SAN ANTONIO — We're tracking the latest numbers from the coronavirus pandemic in San Antonio and across Texas. Here are the latest numbers reported by Bexar and surrounding counties:
- Bexar County: On Wednesday, 850 new cases were reported, bringing the total number of cases to 153,081. Eighteen new deaths were also reported, raising the local death toll to 1,840.
- Hays County: On Wednesday, officials reported 707 new cases in the county and eight additional COVID-related fatalities. As of Wednesday, there are a total of 13,647 lab-confirmed local cases, while the death toll rose to 162. Officials estimate 10,741 residents have recovered, while 2,744 are still ill with the virus.
- Comal County: On Thursday, officials reported 67 new cases and three additional COVID-related fatalities. There are a total of 7,485 cases, including 4,202 confirmed and 3,272 probable cases, while 228 county residents have died due to COVID-19 complications. The county estimates 6,535 residents have recovered, while 722 are still ill with the virus.
More county case information is available through the Texas Department of Health Services COVID-19 dashboard.
How Bexar County is trending
We've tracked how many coronavirus cases have been confirmed in Bexar County from the time officials began reporting cases in March 2020. The graphic below shows the number of cases since June and charts those daily case numbers along a 7-day moving average to provide a more accurate picture of the overall coronavirus case curve in our area and the direction we're trending amid the pandemic.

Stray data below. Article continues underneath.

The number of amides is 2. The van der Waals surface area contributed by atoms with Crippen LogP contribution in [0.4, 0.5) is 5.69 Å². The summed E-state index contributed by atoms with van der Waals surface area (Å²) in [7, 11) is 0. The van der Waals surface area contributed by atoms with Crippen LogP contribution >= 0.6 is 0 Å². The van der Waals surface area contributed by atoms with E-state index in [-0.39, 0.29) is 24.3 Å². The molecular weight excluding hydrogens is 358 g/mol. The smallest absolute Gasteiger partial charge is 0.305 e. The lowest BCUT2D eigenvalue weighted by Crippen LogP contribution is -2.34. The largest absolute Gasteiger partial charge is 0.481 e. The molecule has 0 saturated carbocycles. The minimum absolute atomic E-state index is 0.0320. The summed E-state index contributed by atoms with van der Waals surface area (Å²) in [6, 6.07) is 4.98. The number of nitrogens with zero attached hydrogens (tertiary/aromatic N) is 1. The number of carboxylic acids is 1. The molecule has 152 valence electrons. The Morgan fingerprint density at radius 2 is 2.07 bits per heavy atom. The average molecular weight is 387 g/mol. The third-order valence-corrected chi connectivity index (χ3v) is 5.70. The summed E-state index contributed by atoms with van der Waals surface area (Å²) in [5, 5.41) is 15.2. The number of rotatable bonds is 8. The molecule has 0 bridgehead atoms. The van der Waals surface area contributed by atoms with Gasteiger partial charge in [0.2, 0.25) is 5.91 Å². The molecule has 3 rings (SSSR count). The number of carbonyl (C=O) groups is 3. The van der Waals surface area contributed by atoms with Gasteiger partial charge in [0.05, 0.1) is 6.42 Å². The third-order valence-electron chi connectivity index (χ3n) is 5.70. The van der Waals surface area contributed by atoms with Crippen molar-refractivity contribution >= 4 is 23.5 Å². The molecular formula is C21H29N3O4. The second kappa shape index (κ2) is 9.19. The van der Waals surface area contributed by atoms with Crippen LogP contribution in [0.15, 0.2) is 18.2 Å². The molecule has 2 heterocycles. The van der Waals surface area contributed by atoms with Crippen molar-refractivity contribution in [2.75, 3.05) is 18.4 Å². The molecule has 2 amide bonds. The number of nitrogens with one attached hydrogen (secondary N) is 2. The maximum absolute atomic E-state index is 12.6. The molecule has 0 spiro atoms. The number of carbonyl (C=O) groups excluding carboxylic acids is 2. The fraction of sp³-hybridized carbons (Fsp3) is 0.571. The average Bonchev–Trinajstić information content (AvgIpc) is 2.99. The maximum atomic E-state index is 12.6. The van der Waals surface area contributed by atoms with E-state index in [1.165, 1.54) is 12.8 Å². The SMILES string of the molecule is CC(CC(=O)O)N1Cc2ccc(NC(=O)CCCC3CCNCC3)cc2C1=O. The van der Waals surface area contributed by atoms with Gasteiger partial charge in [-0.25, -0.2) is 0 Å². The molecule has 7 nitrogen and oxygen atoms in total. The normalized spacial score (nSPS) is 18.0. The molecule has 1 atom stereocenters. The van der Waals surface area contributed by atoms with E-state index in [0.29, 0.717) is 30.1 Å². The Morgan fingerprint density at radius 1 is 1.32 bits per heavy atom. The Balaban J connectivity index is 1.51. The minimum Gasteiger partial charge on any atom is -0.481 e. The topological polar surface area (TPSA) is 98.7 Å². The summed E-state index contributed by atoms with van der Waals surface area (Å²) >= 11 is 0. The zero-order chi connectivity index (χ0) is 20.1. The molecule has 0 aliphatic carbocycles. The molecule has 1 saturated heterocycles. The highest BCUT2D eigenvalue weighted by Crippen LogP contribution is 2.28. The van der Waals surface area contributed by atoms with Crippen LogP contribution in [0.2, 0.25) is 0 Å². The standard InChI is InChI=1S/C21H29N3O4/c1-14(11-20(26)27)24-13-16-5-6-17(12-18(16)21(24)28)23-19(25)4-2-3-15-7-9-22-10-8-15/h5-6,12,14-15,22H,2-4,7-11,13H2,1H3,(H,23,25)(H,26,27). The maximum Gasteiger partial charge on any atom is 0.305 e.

Mayor Ron Nirenberg reported an additional 850 novel coronavirus cases on Wednesday – marking the first instance of fewer than 1,000 cases in a daily count in 2021 – for a total of 153,081 local infections since the pandemic began. The seven-day moving average decreased from 2,041 on Tuesday to 1,966 on Wednesday.
Nirenberg also reported 18 new deaths from virus complications, raising the local death toll to 1,840.
The number of patients receiving COVID-19 treatment at Bexar County facilities, meanwhile, decreased to 1,466. That's 41 fewer patients than were at hospitals on Tuesday, marking the biggest day-to-day drop in hospitalizations since mid-August. 174 new patients were admitted in the past 24 hours.
Of those 1,466 patients, 247 are on ventilators and 452 are in intensive care—the most coronavirus patients being treated in local ICUs since the pandemic began.
January's surge in local COVID-19 cases puts the county on track to add more than 55,000 new coronavirus diagnoses in the month alone, which would be the worst month for coronavirus spread in the community. So far this month, 35,652 Bexar County residents have been diagnosed with COVID-19; that's about 23% of the county's total case count.
Coronavirus in Texas
The total number of novel coronavirus cases in the state since the pandemic began grew by 31,337 on Wednesday, according to the Texas Department of State Health Services. That total includes 25,512 new confirmed cases, 5,017 new probable cases, and 808 cases attributed to backlogs not previously reported in the state's total (more details can be found at the top of this page).
Wednesday's figures bring the total number of Texans diagnosed with COVID-19 to 2.166 million.
State health authorities also reported 450 additional virus-related deaths on Wednesday, which is the largest single-day number of fatalities due to COVID-19 reported in the state since July 27. At least 32,844 Texans have now died from COVID-19 complications.